A calibration laboratory was having a hard time calibrating a particular accelerometer. The sensor’s specification (according to the manufacturer’s) website indicated a sensitivity value of 100 mV/g (±10%) and a frequency response
up to 6500 Hz (±10%). The initial calibration results at the reference frequency (100 Hz) were good and a sensitivity value of 99.97 mV/g was measured (really close to the sensor’s nominal sensitivity). Surprisingly enough, the sensor
would repeatedly fail its frequency response calibration......The
calibration results were within specifications for frequencies up to 1 kHz, but as the frequency increased, the discrepancies between the calibration results and the sensor's original calibration certificate would rise up to more than 36%. Why?
The rise up on high frequencies was an indication of a possible mounting issue as sensor mounting resonance directly affects the practical upper frequency response of an accelerometer. So here we come to 3 basic rules related to good sensor calibration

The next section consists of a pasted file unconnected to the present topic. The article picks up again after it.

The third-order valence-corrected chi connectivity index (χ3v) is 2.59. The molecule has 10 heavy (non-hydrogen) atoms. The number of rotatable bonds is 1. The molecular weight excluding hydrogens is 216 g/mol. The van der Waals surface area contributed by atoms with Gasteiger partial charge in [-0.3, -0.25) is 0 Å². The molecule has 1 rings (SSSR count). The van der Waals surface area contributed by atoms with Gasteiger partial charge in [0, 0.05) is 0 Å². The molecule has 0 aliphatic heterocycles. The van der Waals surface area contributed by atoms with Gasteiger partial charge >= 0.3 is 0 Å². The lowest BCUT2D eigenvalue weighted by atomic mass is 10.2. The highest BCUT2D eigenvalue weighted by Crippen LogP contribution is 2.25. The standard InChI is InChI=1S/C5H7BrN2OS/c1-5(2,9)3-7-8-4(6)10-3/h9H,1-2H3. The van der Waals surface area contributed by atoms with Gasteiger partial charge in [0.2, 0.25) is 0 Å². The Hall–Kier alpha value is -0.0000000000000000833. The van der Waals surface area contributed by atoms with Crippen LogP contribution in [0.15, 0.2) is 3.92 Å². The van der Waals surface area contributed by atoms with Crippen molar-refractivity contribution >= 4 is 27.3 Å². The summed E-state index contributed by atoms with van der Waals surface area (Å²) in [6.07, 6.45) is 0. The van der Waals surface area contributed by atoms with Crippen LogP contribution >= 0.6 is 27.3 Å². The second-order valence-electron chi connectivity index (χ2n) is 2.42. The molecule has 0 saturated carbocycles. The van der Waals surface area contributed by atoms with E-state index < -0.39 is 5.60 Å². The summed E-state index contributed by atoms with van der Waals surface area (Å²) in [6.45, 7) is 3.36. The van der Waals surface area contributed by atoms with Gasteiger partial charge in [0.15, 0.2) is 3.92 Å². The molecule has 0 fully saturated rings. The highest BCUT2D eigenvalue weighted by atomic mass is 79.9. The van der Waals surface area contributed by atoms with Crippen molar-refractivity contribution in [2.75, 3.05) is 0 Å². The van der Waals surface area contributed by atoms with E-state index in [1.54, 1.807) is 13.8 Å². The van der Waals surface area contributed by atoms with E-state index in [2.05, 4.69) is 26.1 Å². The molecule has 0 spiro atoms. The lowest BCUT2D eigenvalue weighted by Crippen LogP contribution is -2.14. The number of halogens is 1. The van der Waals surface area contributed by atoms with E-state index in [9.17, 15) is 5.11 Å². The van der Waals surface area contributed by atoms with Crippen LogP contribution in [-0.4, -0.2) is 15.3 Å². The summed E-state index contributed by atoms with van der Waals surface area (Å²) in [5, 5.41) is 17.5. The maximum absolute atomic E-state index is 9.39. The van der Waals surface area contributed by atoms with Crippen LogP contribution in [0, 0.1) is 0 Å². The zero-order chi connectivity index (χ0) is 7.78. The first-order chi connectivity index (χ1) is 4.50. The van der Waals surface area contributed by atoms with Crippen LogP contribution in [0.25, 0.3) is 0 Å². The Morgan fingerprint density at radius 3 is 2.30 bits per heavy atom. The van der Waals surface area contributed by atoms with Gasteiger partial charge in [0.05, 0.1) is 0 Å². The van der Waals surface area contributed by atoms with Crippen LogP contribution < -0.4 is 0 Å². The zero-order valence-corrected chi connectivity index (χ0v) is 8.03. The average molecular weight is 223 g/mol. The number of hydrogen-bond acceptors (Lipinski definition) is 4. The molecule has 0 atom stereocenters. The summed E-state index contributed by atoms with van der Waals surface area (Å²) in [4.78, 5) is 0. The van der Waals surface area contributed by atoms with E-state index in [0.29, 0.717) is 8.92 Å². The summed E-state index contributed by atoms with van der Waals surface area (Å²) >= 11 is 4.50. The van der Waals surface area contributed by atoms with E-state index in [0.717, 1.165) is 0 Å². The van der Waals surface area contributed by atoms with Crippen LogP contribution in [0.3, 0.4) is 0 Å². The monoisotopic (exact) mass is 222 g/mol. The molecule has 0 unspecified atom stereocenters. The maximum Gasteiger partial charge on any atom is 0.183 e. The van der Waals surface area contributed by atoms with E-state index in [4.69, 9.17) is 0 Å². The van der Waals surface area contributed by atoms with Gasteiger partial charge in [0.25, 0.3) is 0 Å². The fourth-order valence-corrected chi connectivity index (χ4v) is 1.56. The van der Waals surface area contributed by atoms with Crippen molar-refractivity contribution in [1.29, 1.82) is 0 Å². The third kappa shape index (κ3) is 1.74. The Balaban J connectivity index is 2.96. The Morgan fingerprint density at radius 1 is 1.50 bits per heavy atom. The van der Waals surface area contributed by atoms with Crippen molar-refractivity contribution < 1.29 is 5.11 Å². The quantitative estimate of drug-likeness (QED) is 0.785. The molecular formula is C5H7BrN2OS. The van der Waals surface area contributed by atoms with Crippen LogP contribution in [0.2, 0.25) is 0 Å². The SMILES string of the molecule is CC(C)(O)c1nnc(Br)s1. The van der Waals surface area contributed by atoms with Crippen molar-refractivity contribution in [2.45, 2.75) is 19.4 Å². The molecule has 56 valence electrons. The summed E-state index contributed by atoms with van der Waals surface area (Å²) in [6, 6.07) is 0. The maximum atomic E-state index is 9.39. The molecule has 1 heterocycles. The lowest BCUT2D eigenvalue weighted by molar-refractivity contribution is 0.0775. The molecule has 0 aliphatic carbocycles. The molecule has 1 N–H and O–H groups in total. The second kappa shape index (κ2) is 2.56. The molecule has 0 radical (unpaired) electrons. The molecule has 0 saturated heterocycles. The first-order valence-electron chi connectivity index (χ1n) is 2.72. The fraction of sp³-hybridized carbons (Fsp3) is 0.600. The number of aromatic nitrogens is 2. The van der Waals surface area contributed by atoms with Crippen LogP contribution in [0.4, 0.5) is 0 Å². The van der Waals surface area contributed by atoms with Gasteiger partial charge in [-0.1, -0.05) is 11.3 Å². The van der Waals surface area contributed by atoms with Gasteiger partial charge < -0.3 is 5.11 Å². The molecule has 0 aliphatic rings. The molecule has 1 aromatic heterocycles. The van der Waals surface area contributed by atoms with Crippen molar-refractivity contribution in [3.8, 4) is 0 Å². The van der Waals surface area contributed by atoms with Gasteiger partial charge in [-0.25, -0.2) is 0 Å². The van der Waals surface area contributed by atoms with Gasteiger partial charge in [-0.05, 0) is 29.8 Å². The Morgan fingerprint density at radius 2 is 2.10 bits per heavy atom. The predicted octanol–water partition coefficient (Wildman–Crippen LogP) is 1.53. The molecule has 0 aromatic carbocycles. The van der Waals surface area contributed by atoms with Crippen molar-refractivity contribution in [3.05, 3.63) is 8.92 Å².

- Make sure surfaces are clean and flat
- Apply some silicone grease between the accelerometer base and the mounting surface
- Apply the torque as recommended by sensor manufacturer
After following these 3 steps above, the sensor was recalibrated and the new frequency response showed deviation was reduced from 36% down to 8%. The sensor passed calibration without trouble! Here are the results before and after.
It is amazing to see how mounting can affect a high frequency
performance of an accelerometer. Something as small as a piece of hair trapped between the sensor and the top of the shaker can similarly affect the high frequency response of the sensor. Well, we will leave this for another day, but if you want to
try yourself and send us the results, we can share it in a future edition of our newsletter!